Trump officials set for new round of China trade talks at White House

Trump officials set for new round of China trade talks at White House
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Trump administration officials are gearing up for a new round of trade talks with Chinese officials at the White House on Thursday after a U.S. trade delegation traveled to China earlier this month. 

The White House announced on Wednesday that Treasury Secretary Steven MnuchinSteven Terner MnuchinThe Hill's Morning Report — After contentious week, Trump heads for Japan Artist designs stamp to put Harriet Tubman's face over Jackson's on bills On The Money: Senate passes disaster aid bill after deal with Trump | Trump to offer B aid package for farmers | House votes to boost retirement savings | Study says new tariffs to double costs for consumers MORE, Commerce Secretary Wilbur RossWilbur Louis RossWeather forecasters predict up to 15 major storms this hurricane season Hillicon Valley: Lawmakers seek 'time out' on facial recognition tech | DHS asks cybersecurity staff to volunteer for border help | Judge rules Qualcomm broke antitrust law | Bill calls for 5G national security strategy Tech gets brief reprieve from Trump's Huawei ban MORE, U.S. Trade Representative Robert LighthizerRobert (Bob) Emmet LighthizerChinese, US negotiators fine-tuning details of trade agreement: report The Trump economy keeps roaring ahead Trump says no discussion of extending deadline in Chinese trade talks MORE and additional senior officials would meet on Thursday with Chinese Vice Premier Liu He.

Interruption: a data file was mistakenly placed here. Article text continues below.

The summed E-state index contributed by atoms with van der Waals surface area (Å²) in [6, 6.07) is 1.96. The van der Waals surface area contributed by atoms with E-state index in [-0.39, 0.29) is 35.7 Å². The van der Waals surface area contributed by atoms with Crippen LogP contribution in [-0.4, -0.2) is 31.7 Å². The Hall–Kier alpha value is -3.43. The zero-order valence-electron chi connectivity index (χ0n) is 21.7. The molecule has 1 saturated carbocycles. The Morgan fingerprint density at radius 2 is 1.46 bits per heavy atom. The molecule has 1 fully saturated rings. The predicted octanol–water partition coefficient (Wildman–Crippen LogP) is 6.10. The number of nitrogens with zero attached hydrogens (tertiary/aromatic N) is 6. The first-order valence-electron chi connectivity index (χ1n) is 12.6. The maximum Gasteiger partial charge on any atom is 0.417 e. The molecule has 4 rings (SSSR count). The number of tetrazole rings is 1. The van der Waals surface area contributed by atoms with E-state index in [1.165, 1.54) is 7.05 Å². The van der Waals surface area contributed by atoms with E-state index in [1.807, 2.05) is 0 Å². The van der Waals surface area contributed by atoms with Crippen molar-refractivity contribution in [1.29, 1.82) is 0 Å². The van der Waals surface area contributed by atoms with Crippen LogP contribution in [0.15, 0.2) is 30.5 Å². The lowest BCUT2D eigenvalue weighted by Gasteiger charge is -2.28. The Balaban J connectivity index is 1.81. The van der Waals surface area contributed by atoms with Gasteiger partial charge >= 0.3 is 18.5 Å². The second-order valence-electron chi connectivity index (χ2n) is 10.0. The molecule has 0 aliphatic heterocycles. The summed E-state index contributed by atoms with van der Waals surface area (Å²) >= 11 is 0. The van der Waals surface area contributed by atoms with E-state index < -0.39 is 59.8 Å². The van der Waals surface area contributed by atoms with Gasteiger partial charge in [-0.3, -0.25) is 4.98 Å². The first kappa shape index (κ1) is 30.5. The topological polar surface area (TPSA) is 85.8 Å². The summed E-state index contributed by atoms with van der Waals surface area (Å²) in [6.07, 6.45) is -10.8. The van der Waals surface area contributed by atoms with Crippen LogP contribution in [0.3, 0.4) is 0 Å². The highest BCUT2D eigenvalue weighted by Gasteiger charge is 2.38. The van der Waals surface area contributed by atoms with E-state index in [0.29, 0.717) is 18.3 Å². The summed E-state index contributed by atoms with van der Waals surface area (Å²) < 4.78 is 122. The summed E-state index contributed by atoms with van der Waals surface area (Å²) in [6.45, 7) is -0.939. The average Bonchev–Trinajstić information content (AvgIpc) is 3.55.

Bloomberg reported on Wednesday that White House trade adviser Peter Navarro would be excluded from the talks, but a White House official told The Hill that Navarro would be attending the meeting, along with chief economic adviser Larry Kudlow and trade adviser Everett Eissenstat. 

Bloomberg cited administration officials who said Navarro had tensions with the economic team when the U.S. trade delegation, headed by Mnuchin, met with Chinese trade officials in Beijing earlier this month.

Axios also reported on tensions during the trip to Beijing, saying Navarro and Mnuchin had a tense exchange over Mnuchin's decision to take part in one-on-one talks with China. 

The Hill has reached out to the White House for comment. 

Navarro has expressed hawkish views on Chinese trade policies in the past, even writing a book titled "Death by China."

He said last month that President TrumpDonald John TrumpNASA exec leading moon mission quits weeks after appointment The Hill's Morning Report — After contentious week, Trump heads for Japan Frustration boils over with Senate's 'legislative graveyard' MORE's exchange of tariff threats with Beijing will serve as a "wake-up call" for Americans about unfair Chinese economic policies.

U.S.-Chinese trade relations have been on shaky ground in recent months. 

The Trump administration slapped a $50 billion tariff package on China last month over what it says are unfair trade practices, with 25 percent tariffs being leveled on Chinese electronics, shoes, furniture and other goods.

China hit back with its own tariffs shortly after.

Trump last weekend appeared to show support for Chinese telecommunications company ZTE after he tweeted that he is working with Chinese President Xi Jinping to get ZTE “back into business, fast.”

The Commerce Department last month banned American companies from selling components to ZTE because the Chinese firm violated U.S. sanctions by selling equipment to Iran. 

Trump clarified his remarks on Monday, saying the remarks are part of ongoing trade negotiations with China and “my personal relationship with President Xi.”